Step Refrain from Comparisons

Never compare or praise one kid's behavior in contrast to that of a peer or sibling: it can create long-lasting strains."Why aren't you organized like your friend?"All too easily, kids can interpret such comparisons as: "You think he's better than me." Here are other points to keep in mind:

• Never compare work. Kids should compare their school-work, test scores, and report cards only to their own previous work, never to the work of their siblings or friends. Instead of stimulating a child to work harder, comparisons are more likely to fuel resentment. Or they may say, "You love him more than me." It unfairly puts pressure on the child you praised and devalues your other child.

• Refrain from comparing behaviors. Never compare or praise one kid's behavior in contrast to a sibling: it can create long-lasting strains: "Why can't you be more like your sis-ter?""Why aren't you organized like your brother?"All too easily, kids can interpret such comparisons as, "You think he's better than me" or "You love him more." It unfairly puts pressure on the sibling you praised and devalues your other child.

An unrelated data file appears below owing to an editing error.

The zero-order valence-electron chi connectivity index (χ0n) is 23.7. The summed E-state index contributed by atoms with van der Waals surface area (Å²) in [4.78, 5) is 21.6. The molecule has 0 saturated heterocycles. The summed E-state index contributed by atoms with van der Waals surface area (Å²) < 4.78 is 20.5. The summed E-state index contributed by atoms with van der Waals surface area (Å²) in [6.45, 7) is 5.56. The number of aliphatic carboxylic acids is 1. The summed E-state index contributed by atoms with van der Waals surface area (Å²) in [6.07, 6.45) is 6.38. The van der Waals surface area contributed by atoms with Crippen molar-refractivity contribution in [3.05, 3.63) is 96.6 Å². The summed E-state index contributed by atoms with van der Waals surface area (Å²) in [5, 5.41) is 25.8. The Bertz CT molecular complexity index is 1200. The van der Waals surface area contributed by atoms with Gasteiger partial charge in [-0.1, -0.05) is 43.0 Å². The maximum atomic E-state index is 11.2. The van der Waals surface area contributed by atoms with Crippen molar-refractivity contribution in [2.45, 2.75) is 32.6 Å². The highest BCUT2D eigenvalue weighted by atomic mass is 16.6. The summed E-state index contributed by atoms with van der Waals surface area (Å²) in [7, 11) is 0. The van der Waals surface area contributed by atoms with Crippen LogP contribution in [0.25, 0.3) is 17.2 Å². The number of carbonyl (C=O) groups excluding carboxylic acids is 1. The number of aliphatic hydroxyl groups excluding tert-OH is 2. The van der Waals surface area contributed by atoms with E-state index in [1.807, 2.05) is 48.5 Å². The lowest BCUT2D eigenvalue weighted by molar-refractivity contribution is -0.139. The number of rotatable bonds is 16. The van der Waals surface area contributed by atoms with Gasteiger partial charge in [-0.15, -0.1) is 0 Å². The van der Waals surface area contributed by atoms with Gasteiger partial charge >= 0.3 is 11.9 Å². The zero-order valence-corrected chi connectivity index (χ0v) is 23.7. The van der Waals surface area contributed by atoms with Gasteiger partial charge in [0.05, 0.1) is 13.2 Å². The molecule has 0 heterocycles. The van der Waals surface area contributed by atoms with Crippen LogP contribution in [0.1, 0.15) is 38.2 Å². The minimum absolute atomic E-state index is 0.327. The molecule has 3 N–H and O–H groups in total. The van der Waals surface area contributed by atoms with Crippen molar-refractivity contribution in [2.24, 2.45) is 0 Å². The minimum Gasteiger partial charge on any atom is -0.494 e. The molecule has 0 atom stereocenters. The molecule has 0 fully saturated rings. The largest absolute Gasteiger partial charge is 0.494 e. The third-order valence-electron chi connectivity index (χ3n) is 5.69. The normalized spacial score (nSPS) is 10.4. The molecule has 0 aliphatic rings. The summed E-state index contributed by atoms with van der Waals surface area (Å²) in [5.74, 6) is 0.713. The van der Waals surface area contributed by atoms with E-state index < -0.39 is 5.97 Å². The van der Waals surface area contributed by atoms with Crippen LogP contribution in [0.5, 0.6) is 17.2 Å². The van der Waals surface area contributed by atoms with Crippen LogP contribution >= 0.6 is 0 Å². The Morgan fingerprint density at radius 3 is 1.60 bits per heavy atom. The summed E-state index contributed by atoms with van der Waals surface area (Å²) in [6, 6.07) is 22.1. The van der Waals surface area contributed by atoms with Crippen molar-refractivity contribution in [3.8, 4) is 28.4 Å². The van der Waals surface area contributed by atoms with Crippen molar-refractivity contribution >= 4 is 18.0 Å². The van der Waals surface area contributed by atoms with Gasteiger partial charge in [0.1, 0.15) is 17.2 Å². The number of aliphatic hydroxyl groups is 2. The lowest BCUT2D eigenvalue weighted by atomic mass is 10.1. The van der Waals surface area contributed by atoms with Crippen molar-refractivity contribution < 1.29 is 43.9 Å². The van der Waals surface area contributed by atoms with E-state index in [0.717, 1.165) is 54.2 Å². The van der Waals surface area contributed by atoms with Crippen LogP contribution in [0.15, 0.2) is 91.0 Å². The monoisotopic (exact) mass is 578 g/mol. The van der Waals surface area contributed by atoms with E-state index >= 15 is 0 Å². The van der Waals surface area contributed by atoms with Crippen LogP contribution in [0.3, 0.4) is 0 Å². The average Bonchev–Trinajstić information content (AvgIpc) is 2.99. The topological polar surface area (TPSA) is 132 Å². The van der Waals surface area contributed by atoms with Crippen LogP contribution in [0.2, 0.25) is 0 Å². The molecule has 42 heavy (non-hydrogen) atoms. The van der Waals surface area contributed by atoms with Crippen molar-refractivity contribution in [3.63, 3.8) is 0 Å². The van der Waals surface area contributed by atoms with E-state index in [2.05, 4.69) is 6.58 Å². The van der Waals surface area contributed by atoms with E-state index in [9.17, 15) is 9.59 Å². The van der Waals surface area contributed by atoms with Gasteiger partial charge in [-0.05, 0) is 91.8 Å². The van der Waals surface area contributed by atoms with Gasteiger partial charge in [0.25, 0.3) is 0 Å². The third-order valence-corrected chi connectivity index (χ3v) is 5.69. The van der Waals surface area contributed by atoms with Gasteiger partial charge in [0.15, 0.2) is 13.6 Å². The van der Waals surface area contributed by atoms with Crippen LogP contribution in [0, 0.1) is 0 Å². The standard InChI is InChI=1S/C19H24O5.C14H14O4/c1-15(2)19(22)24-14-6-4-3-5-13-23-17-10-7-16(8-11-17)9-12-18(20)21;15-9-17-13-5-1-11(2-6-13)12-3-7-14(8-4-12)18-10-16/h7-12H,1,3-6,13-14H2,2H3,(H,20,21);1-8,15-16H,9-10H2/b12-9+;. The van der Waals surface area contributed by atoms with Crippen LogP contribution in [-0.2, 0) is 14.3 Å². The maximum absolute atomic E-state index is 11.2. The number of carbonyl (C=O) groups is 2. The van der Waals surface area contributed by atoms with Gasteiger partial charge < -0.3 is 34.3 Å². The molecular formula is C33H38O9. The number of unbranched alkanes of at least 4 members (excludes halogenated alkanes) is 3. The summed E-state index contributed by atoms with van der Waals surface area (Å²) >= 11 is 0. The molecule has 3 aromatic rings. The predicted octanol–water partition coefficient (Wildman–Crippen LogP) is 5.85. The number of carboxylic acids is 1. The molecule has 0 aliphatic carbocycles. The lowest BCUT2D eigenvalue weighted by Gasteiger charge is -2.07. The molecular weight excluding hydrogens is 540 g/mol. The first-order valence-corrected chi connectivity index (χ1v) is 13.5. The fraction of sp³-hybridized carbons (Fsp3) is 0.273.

• Stop comparing appearances. Telling your child that another child is thinner, more handsome, better groomed, or has nicer hair or dresses better can be devastating. "Maybe she could help you lose some weight.""I wish you had hair like he does."

• Never complain about achievements. Not every kid comes in first, so let your child know you're satisfied with her just doing her best. Do not say,"Why didn't you get a trophy, too?" or "How come you didn't get first prize in English?"

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